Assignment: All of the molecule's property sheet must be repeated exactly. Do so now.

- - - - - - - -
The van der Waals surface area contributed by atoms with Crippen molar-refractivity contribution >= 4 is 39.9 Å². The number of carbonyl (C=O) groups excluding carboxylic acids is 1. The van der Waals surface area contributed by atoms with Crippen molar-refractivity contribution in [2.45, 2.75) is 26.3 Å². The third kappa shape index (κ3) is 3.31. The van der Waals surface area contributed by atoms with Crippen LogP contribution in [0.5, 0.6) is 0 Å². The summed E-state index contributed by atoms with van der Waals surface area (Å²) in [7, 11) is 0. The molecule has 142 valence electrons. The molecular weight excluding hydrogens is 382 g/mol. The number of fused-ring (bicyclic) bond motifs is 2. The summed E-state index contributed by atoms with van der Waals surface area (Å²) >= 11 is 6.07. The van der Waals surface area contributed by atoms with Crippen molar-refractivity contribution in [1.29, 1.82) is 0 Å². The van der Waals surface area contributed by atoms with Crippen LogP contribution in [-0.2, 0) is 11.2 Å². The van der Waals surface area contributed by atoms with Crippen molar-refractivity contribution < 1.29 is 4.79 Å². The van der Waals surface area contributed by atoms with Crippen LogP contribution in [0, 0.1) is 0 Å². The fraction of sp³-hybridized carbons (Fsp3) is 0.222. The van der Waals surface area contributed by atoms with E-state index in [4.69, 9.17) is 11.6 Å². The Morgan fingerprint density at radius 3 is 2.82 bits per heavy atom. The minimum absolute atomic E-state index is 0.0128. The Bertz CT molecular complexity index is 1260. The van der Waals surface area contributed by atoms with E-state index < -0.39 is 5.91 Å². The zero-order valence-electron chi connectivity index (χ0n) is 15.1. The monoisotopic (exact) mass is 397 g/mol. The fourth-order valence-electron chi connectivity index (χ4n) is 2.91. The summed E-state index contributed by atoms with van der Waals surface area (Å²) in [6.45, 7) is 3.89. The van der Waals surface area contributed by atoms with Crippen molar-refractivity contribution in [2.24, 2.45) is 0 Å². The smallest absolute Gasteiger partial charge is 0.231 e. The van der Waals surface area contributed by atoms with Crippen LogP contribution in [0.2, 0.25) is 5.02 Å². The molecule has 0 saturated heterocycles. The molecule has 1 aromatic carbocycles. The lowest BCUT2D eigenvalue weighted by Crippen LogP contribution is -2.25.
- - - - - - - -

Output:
The van der Waals surface area contributed by atoms with Crippen molar-refractivity contribution >= 4 is 39.9 Å². The number of carbonyl (C=O) groups excluding carboxylic acids is 1. The van der Waals surface area contributed by atoms with Crippen molar-refractivity contribution in [2.45, 2.75) is 26.3 Å². The third kappa shape index (κ3) is 3.31. The van der Waals surface area contributed by atoms with Crippen LogP contribution in [0.5, 0.6) is 0 Å². The summed E-state index contributed by atoms with van der Waals surface area (Å²) in [7, 11) is 0. The molecule has 142 valence electrons. The molecular weight excluding hydrogens is 382 g/mol. The number of fused-ring (bicyclic) bond motifs is 2. The summed E-state index contributed by atoms with van der Waals surface area (Å²) >= 11 is 6.07. The van der Waals surface area contributed by atoms with Crippen molar-refractivity contribution in [1.29, 1.82) is 0 Å². The van der Waals surface area contributed by atoms with Crippen LogP contribution in [-0.2, 0) is 11.2 Å². The van der Waals surface area contributed by atoms with Crippen molar-refractivity contribution < 1.29 is 4.79 Å². The van der Waals surface area contributed by atoms with Crippen LogP contribution in [0, 0.1) is 0 Å². The fraction of sp³-hybridized carbons (Fsp3) is 0.222. The van der Waals surface area contributed by atoms with E-state index in [4.69, 9.17) is 11.6 Å². The Morgan fingerprint density at radius 3 is 2.82 bits per heavy atom. The minimum absolute atomic E-state index is 0.0128. The Bertz CT molecular complexity index is 1260. The van der Waals surface area contributed by atoms with E-state index < -0.39 is 5.91 Å². The zero-order valence-electron chi connectivity index (χ0n) is 15.1. The monoisotopic (exact) mass is 397 g/mol. The fourth-order valence-electron chi connectivity index (χ4n) is 2.91. The summed E-state index contributed by atoms with van der Waals surface area (Å²) in [6.45, 7) is 3.89. The van der Waals surface area contributed by atoms with Crippen molar-refractivity contribution in [2.24, 2.45) is 0 Å². The smallest absolute Gasteiger partial charge is 0.231 e. The van der Waals surface area contributed by atoms with Crippen LogP contribution in [0.2, 0.25) is 5.02 Å². The molecule has 0 saturated heterocycles. The molecule has 1 aromatic carbocycles. The lowest BCUT2D eigenvalue weighted by Crippen LogP contribution is -2.25.